EPA Administrator Lisa P. Jackson distanced herself from Mr. Armendariz’s remarks, calling them “inflammatory but also wrong.” This tells us that “inflammatory” stuff also can be true and right as rain. Remember this the next time some Obama spokesman or media hack calls Tea Party people “extremists” for expecting lawmakers to abide by the Constitution.
Ms. Jackson herself is no shrinking violet when it comes to power. Despite Congress’ failure to enact “cap-and-trade” carbon-trading legislation, the EPA went ahead and began issuing regulations as if the law had passed. Because Mr. Obama threatened in 2008 to “bankrupt” any new coal-fired energy plants “because they’re going to be charged a huge sum for all that greenhouse gas that’s being emitted,”you could argue that Ms. Jackson is just being a loyal soldier, albeit a particularly eager one.
We could have seen this coming back when she was New Jersey’s environmental protection commissioner. In 2007, Ms. Jackson yanked the tax exemption from the Ocean Grove Camp Meeting Association’s seaside pavilion property in Neptune Township for not hosting two lesbian civil union ceremonies. The church said that to use its property to celebrate sin would violate its biblical beliefs regarding sexual morality. But two homosexual activist groups had written to Ms. Jackson on Sept. 6, 2007, requesting the denial, as did the American Civil Liberties Union of New Jersey in a separate letter.
Here’s how the New York Times explained it: “Every three years since 1989, the association has applied for, and received, tax exemptions for its boardwalk, beach and the pavilion under the Green Acres Program, designed to encourage the use of privately owned lands for public recreation and conservation. This is the first time any part of its application has been turned down.”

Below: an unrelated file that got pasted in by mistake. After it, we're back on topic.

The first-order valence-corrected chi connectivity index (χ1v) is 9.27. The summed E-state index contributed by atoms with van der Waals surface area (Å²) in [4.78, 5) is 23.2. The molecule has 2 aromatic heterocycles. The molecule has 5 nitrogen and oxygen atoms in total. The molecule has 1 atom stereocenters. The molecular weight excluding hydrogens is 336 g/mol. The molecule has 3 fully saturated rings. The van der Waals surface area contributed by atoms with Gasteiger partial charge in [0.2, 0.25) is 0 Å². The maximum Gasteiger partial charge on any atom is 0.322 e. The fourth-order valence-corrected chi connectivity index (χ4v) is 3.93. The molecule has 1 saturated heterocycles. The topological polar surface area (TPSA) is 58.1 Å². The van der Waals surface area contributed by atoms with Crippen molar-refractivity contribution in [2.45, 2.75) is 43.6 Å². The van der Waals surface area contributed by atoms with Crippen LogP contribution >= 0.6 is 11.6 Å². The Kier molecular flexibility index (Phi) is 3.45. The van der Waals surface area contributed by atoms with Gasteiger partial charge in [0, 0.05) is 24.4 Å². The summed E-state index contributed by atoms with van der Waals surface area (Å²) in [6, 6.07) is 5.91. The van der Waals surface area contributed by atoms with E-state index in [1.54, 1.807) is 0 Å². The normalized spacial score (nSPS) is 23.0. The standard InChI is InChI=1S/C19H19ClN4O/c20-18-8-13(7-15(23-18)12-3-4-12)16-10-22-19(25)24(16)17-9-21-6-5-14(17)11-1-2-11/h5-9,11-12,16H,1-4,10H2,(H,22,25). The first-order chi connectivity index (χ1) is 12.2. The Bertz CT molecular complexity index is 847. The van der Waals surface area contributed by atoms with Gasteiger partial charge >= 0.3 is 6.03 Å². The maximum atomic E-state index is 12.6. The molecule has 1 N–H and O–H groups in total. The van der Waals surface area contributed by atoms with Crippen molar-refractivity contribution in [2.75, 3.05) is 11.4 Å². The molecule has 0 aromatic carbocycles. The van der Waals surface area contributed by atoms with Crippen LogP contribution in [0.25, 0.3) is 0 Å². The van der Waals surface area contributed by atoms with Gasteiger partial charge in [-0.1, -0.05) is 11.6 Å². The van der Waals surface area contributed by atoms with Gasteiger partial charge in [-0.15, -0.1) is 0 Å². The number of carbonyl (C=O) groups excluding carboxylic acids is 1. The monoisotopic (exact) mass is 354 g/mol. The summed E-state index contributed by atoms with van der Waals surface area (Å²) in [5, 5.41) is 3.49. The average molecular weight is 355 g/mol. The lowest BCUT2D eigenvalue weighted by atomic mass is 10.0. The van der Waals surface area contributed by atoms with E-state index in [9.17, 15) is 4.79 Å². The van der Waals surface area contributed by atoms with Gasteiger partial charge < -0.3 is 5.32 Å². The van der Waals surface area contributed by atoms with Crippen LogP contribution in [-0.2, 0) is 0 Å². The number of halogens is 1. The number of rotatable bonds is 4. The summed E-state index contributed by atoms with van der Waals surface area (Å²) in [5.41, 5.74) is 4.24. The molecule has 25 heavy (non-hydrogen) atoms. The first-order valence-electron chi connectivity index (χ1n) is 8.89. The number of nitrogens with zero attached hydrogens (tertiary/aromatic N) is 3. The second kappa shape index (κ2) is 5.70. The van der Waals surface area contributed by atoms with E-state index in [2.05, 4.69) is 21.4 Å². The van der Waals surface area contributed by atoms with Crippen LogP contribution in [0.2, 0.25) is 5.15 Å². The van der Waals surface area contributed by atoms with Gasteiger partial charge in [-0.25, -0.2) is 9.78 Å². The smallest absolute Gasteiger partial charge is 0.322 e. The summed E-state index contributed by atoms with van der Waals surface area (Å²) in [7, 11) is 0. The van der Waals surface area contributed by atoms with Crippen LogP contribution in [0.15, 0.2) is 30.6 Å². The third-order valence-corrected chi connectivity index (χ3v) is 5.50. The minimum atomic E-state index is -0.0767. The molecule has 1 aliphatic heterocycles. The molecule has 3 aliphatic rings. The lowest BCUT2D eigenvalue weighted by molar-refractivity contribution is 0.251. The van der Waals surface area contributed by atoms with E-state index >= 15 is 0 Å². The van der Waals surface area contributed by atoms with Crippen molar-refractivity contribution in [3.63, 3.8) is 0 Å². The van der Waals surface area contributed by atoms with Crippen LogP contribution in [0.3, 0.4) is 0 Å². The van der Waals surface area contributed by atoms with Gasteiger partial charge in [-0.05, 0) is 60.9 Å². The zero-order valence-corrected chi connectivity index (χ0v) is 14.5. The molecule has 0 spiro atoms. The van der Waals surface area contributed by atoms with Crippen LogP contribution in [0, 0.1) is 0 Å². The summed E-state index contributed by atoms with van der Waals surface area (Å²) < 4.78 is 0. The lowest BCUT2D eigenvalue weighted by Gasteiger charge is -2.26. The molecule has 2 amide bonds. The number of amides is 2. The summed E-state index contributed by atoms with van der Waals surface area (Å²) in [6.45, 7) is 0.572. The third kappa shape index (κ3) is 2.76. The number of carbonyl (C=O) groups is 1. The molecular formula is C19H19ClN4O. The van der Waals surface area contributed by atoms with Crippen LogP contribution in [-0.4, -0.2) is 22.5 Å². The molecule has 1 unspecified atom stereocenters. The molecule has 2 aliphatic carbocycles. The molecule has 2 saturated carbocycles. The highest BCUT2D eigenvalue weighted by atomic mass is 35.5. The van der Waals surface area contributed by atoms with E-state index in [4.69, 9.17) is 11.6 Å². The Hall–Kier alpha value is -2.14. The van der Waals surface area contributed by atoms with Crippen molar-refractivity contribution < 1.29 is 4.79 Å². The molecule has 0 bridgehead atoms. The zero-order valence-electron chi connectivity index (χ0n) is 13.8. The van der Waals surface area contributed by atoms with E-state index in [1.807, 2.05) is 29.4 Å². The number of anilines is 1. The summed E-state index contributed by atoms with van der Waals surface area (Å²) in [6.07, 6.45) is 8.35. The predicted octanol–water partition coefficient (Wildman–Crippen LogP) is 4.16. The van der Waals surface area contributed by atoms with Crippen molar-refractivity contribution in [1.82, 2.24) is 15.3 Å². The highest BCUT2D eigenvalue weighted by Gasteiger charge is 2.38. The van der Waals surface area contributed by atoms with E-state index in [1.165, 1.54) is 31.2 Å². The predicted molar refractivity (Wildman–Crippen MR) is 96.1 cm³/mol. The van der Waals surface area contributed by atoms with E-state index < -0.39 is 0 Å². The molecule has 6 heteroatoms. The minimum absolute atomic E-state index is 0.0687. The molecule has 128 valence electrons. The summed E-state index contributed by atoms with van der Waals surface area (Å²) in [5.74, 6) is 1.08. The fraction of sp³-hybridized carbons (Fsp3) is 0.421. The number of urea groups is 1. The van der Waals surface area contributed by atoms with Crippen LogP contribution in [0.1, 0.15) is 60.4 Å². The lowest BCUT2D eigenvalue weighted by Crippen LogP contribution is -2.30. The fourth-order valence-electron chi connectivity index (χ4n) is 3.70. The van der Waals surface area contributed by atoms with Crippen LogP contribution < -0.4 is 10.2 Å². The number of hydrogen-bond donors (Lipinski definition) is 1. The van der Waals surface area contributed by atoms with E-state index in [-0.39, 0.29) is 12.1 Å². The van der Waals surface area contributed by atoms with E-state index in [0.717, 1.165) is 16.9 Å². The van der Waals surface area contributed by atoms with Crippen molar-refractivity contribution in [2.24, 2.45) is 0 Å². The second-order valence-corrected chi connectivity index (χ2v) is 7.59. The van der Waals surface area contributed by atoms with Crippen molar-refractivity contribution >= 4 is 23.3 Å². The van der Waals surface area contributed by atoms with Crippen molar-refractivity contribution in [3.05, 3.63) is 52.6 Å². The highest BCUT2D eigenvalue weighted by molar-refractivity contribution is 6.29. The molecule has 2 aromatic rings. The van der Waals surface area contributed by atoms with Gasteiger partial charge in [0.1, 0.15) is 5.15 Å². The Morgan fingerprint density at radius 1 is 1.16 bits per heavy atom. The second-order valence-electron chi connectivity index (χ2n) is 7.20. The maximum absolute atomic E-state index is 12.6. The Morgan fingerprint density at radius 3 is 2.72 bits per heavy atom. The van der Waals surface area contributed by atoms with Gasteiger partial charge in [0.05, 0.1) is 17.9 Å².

What’s an environmental agency got to do with levying taxes on church property? Beats me, except that they do these sorts of things in New Jersey. If you’re a Garden Stater who doesn’t like it, you can move to Pennsylvania, where Keystone State environmental bureaucrats can abuse you in their own ingenious ways.
Ms. Jackson has now been loosed upon the whole nation, using her EPA platform to rail against fossil fuels, especially coal. Last year, she keynoted the Powershift.org conference, the radical environmental youth group that is pushing for a 5-million-strong Clean Energy Job Corps. Think of Mao’s Red Guards dressed in Jolly Green Giant outfits, and you get the picture.
The point is that the green movement’s expanding tentacles are empowering government at all levels. As Nancy Pelosi once said, “I’m trying to save the planet! I’m trying to save the planet!”
© Copyright 2013 The Washington Times, LLC. Click here for reprint permission.
About the Author
Robert Knight is senior fellow for the American Civil Rights Union and a columnist for The Washington Times.
By John R. Bolton
The president fiddles at his domestic altar while the world burns
Get Breaking Alerts
- PRUDEN: The scam that will not die
- BOLTON: Nero in the White House
- Robert E. Lee and 'Stonewall' Jackson tributes face Army War College removal
- Wasted: Tom Coburn's 'Wastebook targets 70 days in bed, Facebook
- Embassy Row: India strikes back over diplomat's arrest
- Zadzooks: The Joker sixth scale figure review (Sideshow Collectibles)
- U.S. pilot scares off Iranians with 'Top Gun'-worthy stunt: 'You really ought to go home'
- Colorado revolt: 55 of 62 sheriffs refuse to enforce new gun laws
- Army to cut up to 4,000 captains and majors
- U.S. downplays Saudi prince's criticism of Obama's Middle East policies